Scientists find unique trout genes in Tug Hill headwaters

A unique genetic strain of brook trout, like the kind seen above, has been found in local waters.

TUG HILL — Local experts say they’ve discovered a genetically distinct strain of brook trout in the Tug Hill headwaters, a sign that parts of the local ecosystem are healthy.

The news was announced this week by the Tug Hill Tomorrow Land Trust and non-profit organization Trouts Unlimited. According to the groups, the noteworthy fish were found in “some of the most remote headwaters streams” during a field study conducted in 2019. Genetic analysis at the State University at Albany confirmed what local anglers suspected: they had a special case on their hands.

“The uniqueness of the sampled trout appears to be even more pure or distinct than other strains identified in the Adirondacks,” said Tug Hill Tomorrow board member Paul Miller. “This is significant, and means we should do all we can to avoid jeopardizing this genetically unique strain of brook trout. Protecting their habitat is the most important and effective means of ensuring their survival.”

The discovery was made in the “heart of Tug Hill,” which officials said is composed of roughly 170,000 acres of remote forest including parts of the Oswego County town of Redfield.

“These wild lands give rise to major river systems that provide world-class fishing opportunities and drinking water, including the Salmon River,” said Tug Hill Tomorrow Executive Director Linda Garrett.

According to a recent report from the Nature Conservancy, portions of the Tug Hill interior are considered “last chance ecosystems.” Last chance ecosystems are defined by the conservancy as “places which, if conserved, will help reduce extinction rates and protect the best examples of habitats important to species diversity.”

In addition to the Salmon River, the Tug Hill headwaters feed the Deer River, the Sandy Creeks and the east and west branches of Fish Creek.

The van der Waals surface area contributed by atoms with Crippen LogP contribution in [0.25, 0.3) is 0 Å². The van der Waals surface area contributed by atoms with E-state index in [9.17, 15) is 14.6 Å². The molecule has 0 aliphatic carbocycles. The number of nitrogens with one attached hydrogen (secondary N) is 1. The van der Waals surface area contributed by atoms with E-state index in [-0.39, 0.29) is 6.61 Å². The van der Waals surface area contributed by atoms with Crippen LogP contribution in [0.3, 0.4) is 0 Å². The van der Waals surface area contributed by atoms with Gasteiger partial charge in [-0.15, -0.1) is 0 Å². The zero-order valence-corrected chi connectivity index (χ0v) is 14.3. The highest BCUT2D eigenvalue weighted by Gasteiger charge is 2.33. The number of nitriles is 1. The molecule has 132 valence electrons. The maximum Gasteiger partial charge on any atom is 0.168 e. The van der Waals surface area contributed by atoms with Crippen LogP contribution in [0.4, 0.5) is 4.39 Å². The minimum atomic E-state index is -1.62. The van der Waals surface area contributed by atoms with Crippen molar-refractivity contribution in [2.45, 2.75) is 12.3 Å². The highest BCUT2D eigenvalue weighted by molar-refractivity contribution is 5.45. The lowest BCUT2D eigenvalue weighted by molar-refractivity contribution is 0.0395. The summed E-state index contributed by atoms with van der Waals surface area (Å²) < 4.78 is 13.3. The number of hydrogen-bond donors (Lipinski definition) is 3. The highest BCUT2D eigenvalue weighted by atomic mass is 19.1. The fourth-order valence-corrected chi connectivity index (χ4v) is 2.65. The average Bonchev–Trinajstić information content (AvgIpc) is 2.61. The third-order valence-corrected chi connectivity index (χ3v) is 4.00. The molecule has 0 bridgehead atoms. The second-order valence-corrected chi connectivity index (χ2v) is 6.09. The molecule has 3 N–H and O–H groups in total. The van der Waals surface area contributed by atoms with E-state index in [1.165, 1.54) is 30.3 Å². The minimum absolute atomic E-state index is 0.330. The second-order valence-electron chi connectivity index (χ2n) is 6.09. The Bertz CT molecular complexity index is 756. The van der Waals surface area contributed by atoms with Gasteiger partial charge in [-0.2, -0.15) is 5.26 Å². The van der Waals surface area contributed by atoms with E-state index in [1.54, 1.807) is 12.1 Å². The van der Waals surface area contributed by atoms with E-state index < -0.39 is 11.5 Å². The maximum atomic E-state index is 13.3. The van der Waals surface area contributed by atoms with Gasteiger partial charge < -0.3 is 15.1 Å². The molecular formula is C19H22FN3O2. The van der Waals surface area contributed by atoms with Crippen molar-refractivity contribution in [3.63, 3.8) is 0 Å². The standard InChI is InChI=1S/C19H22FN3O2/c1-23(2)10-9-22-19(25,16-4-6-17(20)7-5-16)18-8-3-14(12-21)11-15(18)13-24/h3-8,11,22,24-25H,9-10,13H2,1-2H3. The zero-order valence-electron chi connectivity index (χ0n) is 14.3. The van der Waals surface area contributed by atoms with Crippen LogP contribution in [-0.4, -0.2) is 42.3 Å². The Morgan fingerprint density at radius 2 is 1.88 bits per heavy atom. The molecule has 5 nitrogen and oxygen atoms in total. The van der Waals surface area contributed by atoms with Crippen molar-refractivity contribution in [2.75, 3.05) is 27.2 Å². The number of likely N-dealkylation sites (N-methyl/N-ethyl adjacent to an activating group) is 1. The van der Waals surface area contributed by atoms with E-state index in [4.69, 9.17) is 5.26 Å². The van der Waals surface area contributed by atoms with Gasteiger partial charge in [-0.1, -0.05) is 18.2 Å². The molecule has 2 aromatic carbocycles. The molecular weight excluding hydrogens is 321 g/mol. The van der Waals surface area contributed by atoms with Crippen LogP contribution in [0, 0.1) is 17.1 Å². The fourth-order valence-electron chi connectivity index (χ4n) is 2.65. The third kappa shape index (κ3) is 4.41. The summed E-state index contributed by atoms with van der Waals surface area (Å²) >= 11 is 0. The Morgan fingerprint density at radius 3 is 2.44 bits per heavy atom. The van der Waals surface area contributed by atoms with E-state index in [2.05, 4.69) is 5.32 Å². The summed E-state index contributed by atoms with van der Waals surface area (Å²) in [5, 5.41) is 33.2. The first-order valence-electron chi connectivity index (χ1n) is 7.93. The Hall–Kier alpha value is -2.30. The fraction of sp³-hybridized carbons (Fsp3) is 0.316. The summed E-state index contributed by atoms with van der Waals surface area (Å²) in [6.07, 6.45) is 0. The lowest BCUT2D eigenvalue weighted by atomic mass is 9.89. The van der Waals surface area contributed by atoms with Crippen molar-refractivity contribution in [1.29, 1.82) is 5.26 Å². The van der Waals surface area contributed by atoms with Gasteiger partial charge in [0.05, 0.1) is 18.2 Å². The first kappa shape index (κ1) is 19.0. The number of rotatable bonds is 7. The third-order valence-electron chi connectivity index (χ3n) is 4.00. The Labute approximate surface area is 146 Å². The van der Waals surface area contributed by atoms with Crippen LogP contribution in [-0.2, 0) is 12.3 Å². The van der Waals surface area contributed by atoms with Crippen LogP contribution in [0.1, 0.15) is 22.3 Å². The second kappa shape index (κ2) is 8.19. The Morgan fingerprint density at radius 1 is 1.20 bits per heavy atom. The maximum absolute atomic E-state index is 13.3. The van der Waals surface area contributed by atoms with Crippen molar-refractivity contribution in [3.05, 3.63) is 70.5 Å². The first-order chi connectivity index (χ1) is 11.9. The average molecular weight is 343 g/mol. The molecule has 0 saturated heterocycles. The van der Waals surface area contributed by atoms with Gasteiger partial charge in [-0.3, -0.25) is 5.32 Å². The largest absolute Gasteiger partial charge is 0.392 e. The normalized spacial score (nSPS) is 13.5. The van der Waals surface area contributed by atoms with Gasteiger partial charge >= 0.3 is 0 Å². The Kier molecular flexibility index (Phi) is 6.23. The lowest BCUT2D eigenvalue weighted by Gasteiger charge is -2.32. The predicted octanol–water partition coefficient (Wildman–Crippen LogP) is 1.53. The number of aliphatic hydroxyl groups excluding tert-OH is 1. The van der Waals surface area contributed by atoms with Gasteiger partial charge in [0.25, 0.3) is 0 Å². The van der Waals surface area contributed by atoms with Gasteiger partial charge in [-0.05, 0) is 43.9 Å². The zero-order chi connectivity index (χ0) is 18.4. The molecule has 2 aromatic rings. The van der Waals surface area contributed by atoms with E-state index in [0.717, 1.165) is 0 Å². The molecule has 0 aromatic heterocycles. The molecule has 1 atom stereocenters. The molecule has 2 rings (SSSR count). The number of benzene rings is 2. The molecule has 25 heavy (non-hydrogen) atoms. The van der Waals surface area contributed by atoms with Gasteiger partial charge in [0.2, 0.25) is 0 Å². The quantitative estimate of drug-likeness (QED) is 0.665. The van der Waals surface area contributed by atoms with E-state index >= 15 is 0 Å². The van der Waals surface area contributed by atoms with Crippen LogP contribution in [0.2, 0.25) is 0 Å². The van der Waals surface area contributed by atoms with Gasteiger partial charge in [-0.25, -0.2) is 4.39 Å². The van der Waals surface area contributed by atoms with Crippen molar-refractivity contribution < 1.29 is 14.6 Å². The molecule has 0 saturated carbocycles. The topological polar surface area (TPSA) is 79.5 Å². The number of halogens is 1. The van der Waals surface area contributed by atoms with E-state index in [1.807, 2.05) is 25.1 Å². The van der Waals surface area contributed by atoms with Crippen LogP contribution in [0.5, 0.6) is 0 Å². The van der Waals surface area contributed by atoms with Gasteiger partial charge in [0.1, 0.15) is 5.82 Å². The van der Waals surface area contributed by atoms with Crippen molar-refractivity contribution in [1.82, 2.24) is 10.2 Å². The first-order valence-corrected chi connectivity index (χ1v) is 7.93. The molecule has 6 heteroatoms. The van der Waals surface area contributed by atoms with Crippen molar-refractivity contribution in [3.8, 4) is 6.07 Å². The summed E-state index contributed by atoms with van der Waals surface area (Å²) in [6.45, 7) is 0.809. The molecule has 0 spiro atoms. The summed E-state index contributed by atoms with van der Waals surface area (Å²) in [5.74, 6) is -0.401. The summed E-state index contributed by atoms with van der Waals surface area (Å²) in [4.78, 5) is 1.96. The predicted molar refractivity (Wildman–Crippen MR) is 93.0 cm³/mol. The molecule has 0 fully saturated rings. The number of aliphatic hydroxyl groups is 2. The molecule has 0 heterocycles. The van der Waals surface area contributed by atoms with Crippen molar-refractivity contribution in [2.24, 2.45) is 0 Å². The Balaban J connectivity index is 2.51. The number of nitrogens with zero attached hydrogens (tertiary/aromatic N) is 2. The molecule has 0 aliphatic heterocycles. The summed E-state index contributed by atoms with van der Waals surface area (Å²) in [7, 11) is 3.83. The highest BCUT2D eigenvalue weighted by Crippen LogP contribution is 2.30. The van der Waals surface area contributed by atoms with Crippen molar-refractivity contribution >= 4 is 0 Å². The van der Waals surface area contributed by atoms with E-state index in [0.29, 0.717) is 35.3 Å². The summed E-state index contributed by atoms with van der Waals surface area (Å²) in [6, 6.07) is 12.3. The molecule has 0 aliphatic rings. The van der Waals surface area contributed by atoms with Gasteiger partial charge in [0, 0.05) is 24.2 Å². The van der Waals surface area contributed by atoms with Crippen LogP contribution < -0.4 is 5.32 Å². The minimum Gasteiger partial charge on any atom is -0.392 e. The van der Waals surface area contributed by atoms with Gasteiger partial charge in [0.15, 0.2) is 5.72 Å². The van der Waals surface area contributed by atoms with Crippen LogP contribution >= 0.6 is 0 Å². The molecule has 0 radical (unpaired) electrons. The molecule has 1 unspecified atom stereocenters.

Oswego County is currently witnessing the annual salmon run, which draws anglers from all over the world to the shores of Lake Ontario and banks of the Oswego River. From first light until dusk, shoulder-to-shoulder fishermen prowl the deep holes.

New York Assembly Minority Leader Will Barclay grew up in Pulaski, where his family was and remains one of the largest private land owners along the Salmon River. The Republican, who has represented Oswego County for 20 years in Albany, speaks often about the beauty of the upstate ecosystem and need to protect it for future generations.

“We have great natural resources in New York and particularly in the North Country and central New York,” Barclay said. “They lend a lot of tourism and outdoor sports — we should work to make sure these resources aren’t squandered.”

The Oswego County Department of Community Development, Tourism and Planning provides a daily fishing report for the region at which details where and how fish are being caught.

“Although the water level is low, the cooler temperatures have helped to spark good salmon action in the river,” said the Sept. 21, 2020, fishing report for the Oswego River according to Larry’s Salmon Tackle. “Anglers found some nice fish especially at the dam and powerhouse over the weekend. Crankbaits and thundersticks were working well. The weekend water flow ran between 650 – 850 cfs. This morning it is flowing at 814 cfs.  We have no rain in the forecast through most of this week.”

Port City anglers take note: there are mandatory personal flotation device (PFD) zones on the Oswego River river. The Oswego Fire Department offers loaner life jackets at no charge through its “Loaner for Life” program. For more information contact the fire station, 35 E. Cayuga St., at 315-343-2161.

(1) comment


Comparing wild, pure trout with the contrived NY salmon fishery is like comparing a well aged French wine to grape juice. The wild trout are there without the expenditure of a single cent and they've been there since the glaciers retreated 10,000 years ago; the salmon are there only with the expenditure of millions of dollars. It can't be sustained and when the alewife population crashes, it will be all over. Indeed, alewives have only been in Lake Ontario for 100 years and salmon stocking numbers are going to be reduced 20% for 2020 due to the reduced numbers of forage fish. Stocking of millions chinook salmon and landlocked and anadromous Atlantic salmon in Lake Ontario and the other Great Lakes in 1873-1947 failed completely, as will this fishery. Remember: only 1 serving per week, and none for pregnant women or kids under 15 due to industrial chemicals, pesticides, and/or mercury.

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